I scanned the motley collection of home-made art on our walls.  No gaps there.  “How about the garage?” I suggest, hopefully.  He rolled his eyes.  Ploy number 1, wasted.  “I don’t know right now, let me think about it,” I say.  Ploy number two was to “think about it” for a long time.

The head sat in the corner of the dining room for a couple weeks while Jeremiah ordered special expensive mounting plates and we mulled over the location options.  One of his mates has a set of four skulls—tahr, chamois, stag and ram—set in a diamond pattern in the loft.  It’s the only time I’ve seen a skull mount that I liked, because it looked more like a natural history display at a museum than a pirates’ lair.  We decided that the tahr and chamois already in residence should be placed together with the stag, consolidating the death scene to one wall, but still had trouble finding a mutually agreeable wall.

“What about in the front hall way?” Jeremiah suggested.

“No, my picture of kowhai blossoms is there, and I don’t want it to be the first thing welcoming visitors to the house.”  I imagined the startled “Oh, my!” of any potential friend-to-be as I opened the door.

“What about here?” he asked, holding the skull in front of the map of NZ that I had made out of paua shells.

“No, we already have the tahr in the kitchen.  I don’t want it to be the room of death,” I said.  Plus I like my map there.  I considered where I would see the skull the least.  “What about the bedroom?”  Not the most romantic of bedroom adornments, but at least most of the time when I’m in there the light is out.

“Alright” Jeremiah agreed, unenthusiastically.

The next Saturday afternoon the bedroom mirror was removed, the studs were located, and negotiations started regarding the exact position of the threesome.  Then I started to feel guilty.  Guilt: that bane of womanhood–I wish I could vaccinate myself against it.  Hunting is Jeremiah’s pride and joy, the crowning accomplishment of his manhood in self-sufficiency, cunning, and strength, I think to myself.  I probably should let him have a wall in the general living space on which to display his prowess.  Plus if the head is in the bedroom, he’ll have to walk his mates past my dirty undies in the hamper in order to show it off.

I walked into the living room.  “Well….what about if I move my flower photographs to over the fireplace, and you put it here, over the couch?”  At least it’s not the first thing you see entering the room—you have to turn your head a bit.

Jeremiah started tapping for studs, discovered that there wasn’t one centred on the couch, and enlisted my opinion again.  The antlers were so tall that the skull couldn’t go above the couch anyway, or we’d hit our head on the bony nose hole.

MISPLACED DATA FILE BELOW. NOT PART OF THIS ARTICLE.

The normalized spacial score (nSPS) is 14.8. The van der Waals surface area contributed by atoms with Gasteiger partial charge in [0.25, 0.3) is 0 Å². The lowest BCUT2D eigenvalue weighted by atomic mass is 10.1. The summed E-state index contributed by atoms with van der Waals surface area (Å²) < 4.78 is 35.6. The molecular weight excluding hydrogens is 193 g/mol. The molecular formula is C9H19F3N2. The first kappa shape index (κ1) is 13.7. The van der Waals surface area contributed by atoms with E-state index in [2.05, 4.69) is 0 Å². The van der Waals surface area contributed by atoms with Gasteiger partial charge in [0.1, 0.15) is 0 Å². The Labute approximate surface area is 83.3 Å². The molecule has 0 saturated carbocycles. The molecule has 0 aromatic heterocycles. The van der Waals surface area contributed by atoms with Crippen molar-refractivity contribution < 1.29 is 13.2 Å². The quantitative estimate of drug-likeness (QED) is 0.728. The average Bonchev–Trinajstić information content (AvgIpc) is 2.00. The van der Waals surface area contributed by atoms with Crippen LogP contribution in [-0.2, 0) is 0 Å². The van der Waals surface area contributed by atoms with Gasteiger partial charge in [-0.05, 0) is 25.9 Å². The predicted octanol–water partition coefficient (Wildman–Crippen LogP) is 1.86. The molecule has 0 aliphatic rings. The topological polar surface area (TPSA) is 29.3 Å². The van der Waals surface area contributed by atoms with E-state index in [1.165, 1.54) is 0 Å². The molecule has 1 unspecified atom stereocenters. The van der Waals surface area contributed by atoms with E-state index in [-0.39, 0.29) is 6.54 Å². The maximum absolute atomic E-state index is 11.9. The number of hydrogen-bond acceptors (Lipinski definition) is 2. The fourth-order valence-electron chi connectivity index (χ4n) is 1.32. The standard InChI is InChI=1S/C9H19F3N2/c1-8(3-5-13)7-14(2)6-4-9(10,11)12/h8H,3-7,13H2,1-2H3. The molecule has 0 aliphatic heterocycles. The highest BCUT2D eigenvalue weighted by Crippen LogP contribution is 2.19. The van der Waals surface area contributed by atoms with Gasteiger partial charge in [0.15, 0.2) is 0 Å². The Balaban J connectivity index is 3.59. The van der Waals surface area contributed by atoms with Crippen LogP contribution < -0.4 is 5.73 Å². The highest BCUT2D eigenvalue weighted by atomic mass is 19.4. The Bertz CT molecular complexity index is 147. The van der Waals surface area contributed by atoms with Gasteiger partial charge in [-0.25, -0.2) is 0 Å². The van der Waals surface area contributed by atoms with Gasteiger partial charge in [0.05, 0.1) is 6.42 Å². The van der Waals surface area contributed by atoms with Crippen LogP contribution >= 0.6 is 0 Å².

I surveyed the wall gloomily.  The symmetrical arrangement of skulls wasn’t going to happen.  I regretted letting them out of the bedroom, but I couldn’t take it back now.  “Oh, I don’t know!  I’m going rollerblading, you can decide where to put them!”  I abandoned ship.

I returned to death row.  Where once had been color and light–a network of flower photos from an old calendar set in a grid of wooden blinds rescued from the neighbor’s bin–now we had a macabre parade of bleached skulls on bare wall.  Sigh.  I obviously didn’t play my cards right on that one.

I started to scheme—what could I do to soften the effect?  Could I paste eyelashes on the socket holes?  Could I tie bows on the horns?  Both things would be offensive to the hunter.  Could I add something around them that made them look as if they belonged?  That was it!  I had been ruminating over collection of shells lately, wondering how to display them—this was just the spot!  New Zealand shells, arranged in a pattern around New Zealand animals.  It might just work!

From the left: Tahr, Chamois, Red Stag.

From the left: Tahr, Chamois, Red Stag.  

His mate says there’s still space for a ram and other accouterments over towards the right.  To be continued….

3 thoughts on “Death row

  1. Oh Molly! I was belly laughing reading that post.
    The mounts look good. I’ll still be your friend despite of the.
    Your lucky that the region he is limited to at the moment offers pretty delicate sized skulls. The heads up here would take up four times the wall space. Imagine having to negotiate the placement of a brown bear, caribou and moose!

    • Oh wow, I hadn’t thought about that fact that some areas of the world sport significantly more big skulls than here! Plus, in Alaska, I imagine they mount impressive fish too! Right, I’m counting my blessings now.